Friday, June 21, 2013

JPA table and column mappings tutorial

In the simplest case mapping an entity to a table needs only @Entity and @Id annotations to be specified. This approach is used if table and its columns names are identical to entity and its properties names.

But what if names are different?

This post is available in Russian.

Let's modify the application created in "JPA and Hibernate basics tutorial" post.

Create jpa_table_column_mappings_tutorial database and artists table with artist_id, artist_name and artist_genre columns:
CREATE DATABASE jpa_table_column_mappings_tutorial;
USE jpa_table_column_mappings_tutorial;

CREATE TABLE artists (
artist_id INT PRIMARY KEY,
artist_name VARCHAR(30),
artist_genre VARCHAR(20)
);

Now table and its columns names differ from entity and its properties names.
To map an entity to a table we should add @Table annotation with table name to Artist class.
To map entity properties to table columns we should add @Column annotation with column name to every entity property:
package com.jpa.table.column.mappings.tutorial.domain;

import javax.persistence.Column;
import javax.persistence.Entity;
import javax.persistence.Id;
import javax.persistence.Table;

@Entity
@Table(name = "artists")
public class Artist {

    @Id
    @Column(name = "artist_id")
    private int id;

    @Column(name = "artist_name")
    private String name;

    @Column(name = "artist_genre")
    private String genre;

    public Artist() {

    }

    public Artist(int id, String name, String genre) {
        this.id = id;
        this.name = name;
        this.genre = genre;
    }

    public int getId() {
        return id;
    }

    public void setId(int id) {
        this.id = id;
    }

    public String getName() {
        return name;
    }

    public void setName(String name) {
        this.name = name;
    }

    public String getGenre() {
        return genre;
    }

    public void setGenre(String genre) {
        this.genre = genre;
    }

    @Override
    public String toString() {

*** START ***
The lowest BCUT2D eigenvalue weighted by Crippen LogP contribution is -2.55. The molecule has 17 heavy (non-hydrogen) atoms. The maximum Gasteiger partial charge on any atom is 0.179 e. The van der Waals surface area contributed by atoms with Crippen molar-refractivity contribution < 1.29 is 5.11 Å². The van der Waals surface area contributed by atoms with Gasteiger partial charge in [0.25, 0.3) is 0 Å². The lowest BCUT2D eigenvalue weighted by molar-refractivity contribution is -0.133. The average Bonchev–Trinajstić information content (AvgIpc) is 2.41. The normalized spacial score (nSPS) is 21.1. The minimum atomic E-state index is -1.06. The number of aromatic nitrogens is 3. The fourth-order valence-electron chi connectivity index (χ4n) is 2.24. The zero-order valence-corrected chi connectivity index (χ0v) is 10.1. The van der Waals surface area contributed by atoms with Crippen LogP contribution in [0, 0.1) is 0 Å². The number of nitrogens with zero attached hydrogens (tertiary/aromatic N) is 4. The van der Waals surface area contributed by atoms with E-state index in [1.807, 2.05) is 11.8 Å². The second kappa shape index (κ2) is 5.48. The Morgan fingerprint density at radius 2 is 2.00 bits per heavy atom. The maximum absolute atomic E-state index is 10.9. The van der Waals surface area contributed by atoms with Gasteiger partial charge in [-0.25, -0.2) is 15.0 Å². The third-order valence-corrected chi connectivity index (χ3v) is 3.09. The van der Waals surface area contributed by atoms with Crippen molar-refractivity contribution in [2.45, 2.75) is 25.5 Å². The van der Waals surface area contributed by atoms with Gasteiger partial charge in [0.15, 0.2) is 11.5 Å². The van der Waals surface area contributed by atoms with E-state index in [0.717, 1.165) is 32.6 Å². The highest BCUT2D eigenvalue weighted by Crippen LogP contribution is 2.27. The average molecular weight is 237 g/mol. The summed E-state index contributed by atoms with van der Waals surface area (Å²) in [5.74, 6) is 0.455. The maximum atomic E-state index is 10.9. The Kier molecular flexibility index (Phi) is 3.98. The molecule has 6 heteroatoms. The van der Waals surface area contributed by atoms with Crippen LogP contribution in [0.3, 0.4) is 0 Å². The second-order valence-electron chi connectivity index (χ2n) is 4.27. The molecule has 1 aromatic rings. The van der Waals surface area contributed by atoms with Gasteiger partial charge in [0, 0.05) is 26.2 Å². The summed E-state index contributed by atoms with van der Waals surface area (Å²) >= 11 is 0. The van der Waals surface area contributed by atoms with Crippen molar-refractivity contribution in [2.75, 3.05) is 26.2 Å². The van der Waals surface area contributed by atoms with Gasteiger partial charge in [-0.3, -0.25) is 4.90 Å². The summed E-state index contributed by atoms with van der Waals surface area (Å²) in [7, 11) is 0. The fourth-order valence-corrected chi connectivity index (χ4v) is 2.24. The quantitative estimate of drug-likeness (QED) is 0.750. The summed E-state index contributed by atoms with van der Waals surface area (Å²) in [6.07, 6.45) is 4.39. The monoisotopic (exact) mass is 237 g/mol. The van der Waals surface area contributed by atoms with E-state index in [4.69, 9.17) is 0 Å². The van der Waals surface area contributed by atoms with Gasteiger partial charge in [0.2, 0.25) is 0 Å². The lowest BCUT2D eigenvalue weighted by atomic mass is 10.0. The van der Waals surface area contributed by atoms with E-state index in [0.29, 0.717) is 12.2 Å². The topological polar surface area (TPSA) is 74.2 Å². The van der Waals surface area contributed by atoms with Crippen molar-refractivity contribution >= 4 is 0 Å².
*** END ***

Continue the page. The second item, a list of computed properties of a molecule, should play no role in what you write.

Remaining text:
return "Artist{" +
                "id=" + id +
                ", name='" + name + '\'' +
                ", genre='" + genre + '\'' +
                '}';
    }
}

Other application files remain unchanged.

JpaTableColumnMappingsTutorial class is similar to JpaHibernateBasicsTutorial class described in "JPA and Hibernate basics tutorial" post:
package com.jpa.table.column.mappings.tutorial;

import com.jpa.table.column.mappings.tutorial.domain.Artist;
import com.jpa.table.column.mappings.tutorial.service.ArtistService;

import javax.persistence.EntityManager;
import javax.persistence.EntityManagerFactory;
import javax.persistence.Persistence;
import java.util.List;

public class JpaTableColumnMappingsTutorial {

    public static void main(String[] args) {
        EntityManagerFactory emf = Persistence.createEntityManagerFactory("JpaTableColumnMappingsTutorial");
        EntityManager em = emf.createEntityManager();
        ArtistService service = new ArtistService(em);

        System.out.println("--- Create and persist artist ---");
        em.getTransaction().begin();
        Artist artist = service.createArtist(1, "Franz Ferdinand", "Rock");
        em.getTransaction().commit();
        System.out.println(String.format("Persisted: %s\n", artist));

        System.out.println("--- Find artist ---");
        artist = service.findArtist(1);
        System.out.println(String.format("Found: %s\n", artist));

        System.out.println("--- Find all artists ---");
        List<Artist> artists = service.findAllArtists();
        for (Artist foundArtist : artists) {
            System.out.println(String.format("Found: %s\n", foundArtist));
        }

        System.out.println("--- Update artist ---");
        em.getTransaction().begin();
        artist = service.changeArtistGenre(1, "Indie Rock");
        em.getTransaction().commit();
        System.out.println(String.format("Updated: %s\n", artist));

        System.out.println("--- Remove artist ---");
        em.getTransaction().begin();
        service.removeArtist(1);
        em.getTransaction().commit();
        artist = service.findArtist(1);
        System.out.println(String.format("Found: %s\n", artist));
    }
}

Execute main() method:

















Application produced the same output as created in "JPA and Hibernate basics tutorial" post, which means we have successfully mapped entity and its properties with @Table and @Column annotations.

Folder structure:




Application source code is available at https://code.google.com/p/jpa-table-column-mappings-tutorial/.

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4 comments:

  1. It's very easy to code that type de code
    but it's not easy to do a veritable project with gwt/spring/hibernate and using an entity containing a collection of other entities etc ...

    ReplyDelete
    Replies
    1. I think it depends on project and requirements. I've worked in one that successfully used Spring, Hibernate and Portlets frameworks and widely used entities with different collections using appropriate fetching strategies.

      Delete
  2. I've followed this tutorial.
    It's very helpfull.
    Thanks

    ReplyDelete